It was a year that most people were happy to put in the rearview mirror, as 2020 was one piece of bad news after another. It was time to gladly turn the page when “Auld Lang Syne” was played. It was a year to forget.
That said, there were a lot of moments that will be remembered for years to come. Some of them were even positive ones.
On the Colorado sports scene, it was another crazy year. Here’s a look back on the 20 biggest stories from the craziest year in recent history:
5. Broncos have to play a game without a QB
When it comes to bizarre, the Broncos game against the Saints ranks among the weirdest clashes in NFL history. On Nov. 29, Denver tried to take on New Orleans without a quarterback. Due to COVID-19, they didn’t have a single signal caller suited up that Sunday.
Backup quarterback Jeff Driskel tested positive for the coronavirus earlier in the week. Then, the NFL determined the day before the game that the entire QB room – Drew Lock, Brett Rypien and Blake Bortles – were close contacts, making them unable to play against the Saints.
The Broncos didn’t plan ahead, so they didn’t have an emergency quarterback who hadn’t been in the facility. Thus, they were left with Kendall Hinton, a wide receiver on the practice squad who played QB at Wake Forest. It didn’t go well. Hinton completed just one pass and the Broncos lost 31-3.
4. Nuggets overcome 3-1 deficit to the Clippers
It looked like the Nuggets season would end in disappointing fashion. For the second straight season, Denver appeared poised to fall in the conference semifinals. This time, it was to the heavily favored Clippers, a team many thought could win the NBA title.
Denver trailed in the series 3-1, and they found themselves down 80-67 with just over a minute to play in the third quarter. It looked hopeless. But then, an amazing thing happened. The Nuggets stars, Nikola Jokic and Jamal Murray, took over, while the Clippers big names, Paul George and Kawhi Leonard, disappeared.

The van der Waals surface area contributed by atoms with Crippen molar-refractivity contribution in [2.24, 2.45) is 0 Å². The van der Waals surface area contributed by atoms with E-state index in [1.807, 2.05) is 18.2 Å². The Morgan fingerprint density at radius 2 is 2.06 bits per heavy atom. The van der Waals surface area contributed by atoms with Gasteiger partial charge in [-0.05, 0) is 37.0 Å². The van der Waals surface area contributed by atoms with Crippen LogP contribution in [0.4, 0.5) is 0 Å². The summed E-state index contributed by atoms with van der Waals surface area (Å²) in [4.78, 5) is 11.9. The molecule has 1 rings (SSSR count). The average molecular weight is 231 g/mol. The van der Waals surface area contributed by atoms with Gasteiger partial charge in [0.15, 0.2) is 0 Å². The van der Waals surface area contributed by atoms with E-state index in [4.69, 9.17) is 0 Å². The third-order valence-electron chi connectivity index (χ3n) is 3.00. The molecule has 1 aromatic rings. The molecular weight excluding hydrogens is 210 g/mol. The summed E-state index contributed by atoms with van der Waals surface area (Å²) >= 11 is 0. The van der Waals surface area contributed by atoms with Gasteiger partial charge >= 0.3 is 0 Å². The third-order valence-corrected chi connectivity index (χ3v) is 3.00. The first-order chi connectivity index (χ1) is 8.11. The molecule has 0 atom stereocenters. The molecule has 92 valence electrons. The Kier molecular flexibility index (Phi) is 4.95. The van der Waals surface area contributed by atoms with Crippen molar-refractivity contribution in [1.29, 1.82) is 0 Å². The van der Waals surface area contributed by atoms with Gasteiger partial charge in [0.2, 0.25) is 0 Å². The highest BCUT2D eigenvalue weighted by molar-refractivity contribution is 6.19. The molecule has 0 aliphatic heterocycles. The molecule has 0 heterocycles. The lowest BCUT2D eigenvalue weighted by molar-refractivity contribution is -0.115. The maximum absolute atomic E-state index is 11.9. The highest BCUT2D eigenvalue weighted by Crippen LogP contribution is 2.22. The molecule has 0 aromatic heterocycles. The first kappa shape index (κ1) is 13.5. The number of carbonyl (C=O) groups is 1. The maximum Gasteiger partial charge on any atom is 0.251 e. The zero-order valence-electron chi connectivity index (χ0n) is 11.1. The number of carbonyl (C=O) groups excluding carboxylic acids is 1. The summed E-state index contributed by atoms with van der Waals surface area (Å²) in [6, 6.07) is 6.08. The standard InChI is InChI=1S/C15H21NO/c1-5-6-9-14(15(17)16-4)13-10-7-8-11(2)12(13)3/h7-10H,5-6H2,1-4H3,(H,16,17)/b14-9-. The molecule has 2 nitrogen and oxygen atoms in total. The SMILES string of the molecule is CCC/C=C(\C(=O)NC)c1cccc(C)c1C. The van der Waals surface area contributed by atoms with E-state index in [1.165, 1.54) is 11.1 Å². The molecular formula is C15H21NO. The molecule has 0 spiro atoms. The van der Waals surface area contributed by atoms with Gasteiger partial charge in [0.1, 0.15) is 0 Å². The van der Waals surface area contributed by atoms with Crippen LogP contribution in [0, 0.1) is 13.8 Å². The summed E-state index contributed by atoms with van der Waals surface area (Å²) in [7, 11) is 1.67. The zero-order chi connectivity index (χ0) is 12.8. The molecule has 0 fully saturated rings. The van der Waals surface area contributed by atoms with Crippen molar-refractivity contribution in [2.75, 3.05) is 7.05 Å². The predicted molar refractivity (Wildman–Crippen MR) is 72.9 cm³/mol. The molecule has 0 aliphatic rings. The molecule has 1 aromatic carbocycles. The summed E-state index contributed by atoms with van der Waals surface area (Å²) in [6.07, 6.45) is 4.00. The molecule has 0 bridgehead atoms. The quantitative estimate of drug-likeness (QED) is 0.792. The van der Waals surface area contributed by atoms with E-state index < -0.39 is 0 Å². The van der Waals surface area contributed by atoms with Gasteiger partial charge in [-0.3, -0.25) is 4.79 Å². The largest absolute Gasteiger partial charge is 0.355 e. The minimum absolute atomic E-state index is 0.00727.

Denver would rally to win Game 5. They’d beat Los Angeles by 13 points in Game 6. And they’d blow out the Clippers in the decisive Game 7. In the process, Michael Malone’s team became the first in NBA history to overcome two 3-1 deficits in the same postseason.
3. Local athletes, coaches and front office personnel get COVID
The COVID-19 pandemic hit everywhere. There wasn’t a corner of the world, a portion of the population or a group of people able to hide from the coronavirus. And the sports world was certainly no exception, as was evident in Colorado.
Nikola Jokic was late to the NBA’s bubble because he was recovering in Serbia. Charlie Blackmon came down with the virus. Jeff Driskel’s positive test forced the Broncos into a tough situation. John Elway and Joe Ellis both missed time while they recuperated. Von Miller was an early positive. The list went on and on.
Fortunately, none of the local sports figures who contracted COVID-19 suffered the fate that so many others have endured. They’ve all fully recovered, thankfully. But for many months, it’s been a scary situation, even in the insulated sports world.
2. Nuggets lose to the Lakers in Western Conference Finals
It had been 11 years since the Nuggets reached the Western Conference Finals. That time around, they faced the Lakers, just as they had in their only other appearance, back in 1985. So it was no surprise that Denver once again drew Los Angeles during the NBA’s version of the final four.
As in the previous trips, things didn’t go well for the Nuggets. They lost Game 1, but bounced back in Game 2 with a strong performance. Leading 103-102 with 2.0 seconds to play, it appeared as though they were going to tie the series at 1-1. But then Anthony Davis hit a three-pointer at the buzzer to break Denver’s heart.
The Nuggets wouldn’t recover. They played hard, winning Game 3 to make things interesting. But ultimately, they couldn’t overcome LeBron James and all of the Lakers firepower, losing in five games.
1. COVID-19 shuts down sports
It was just another Wednesday night. The date was March 11, the Nuggets were in Dallas to take on the Mavericks and the sports world seemed as normal as ever. Yes, there was growing concern in the country about the coronavirus, but nothing appeared to amiss.
Then, Jazz center Rudy Gobert tested positive. This news started a domino effect that occurred in the blink of an eye. Before the final buzzer how sounded in the Nuggets-Mavericks tilt, the NBA had announced it was suspending its season. Then NHL soon followed, as well as MLB, NASCAR, the PGA Tour and every other major sports league.
The Olympics were postponed, so was the Kentucky Derby and The Masters. Signature events were cancelled for the first time in their history. It was a sports year unlike any other, with unprecedented challenges and changes, the result of a worldwide pandemic unlike anything seen in more than 100 years.
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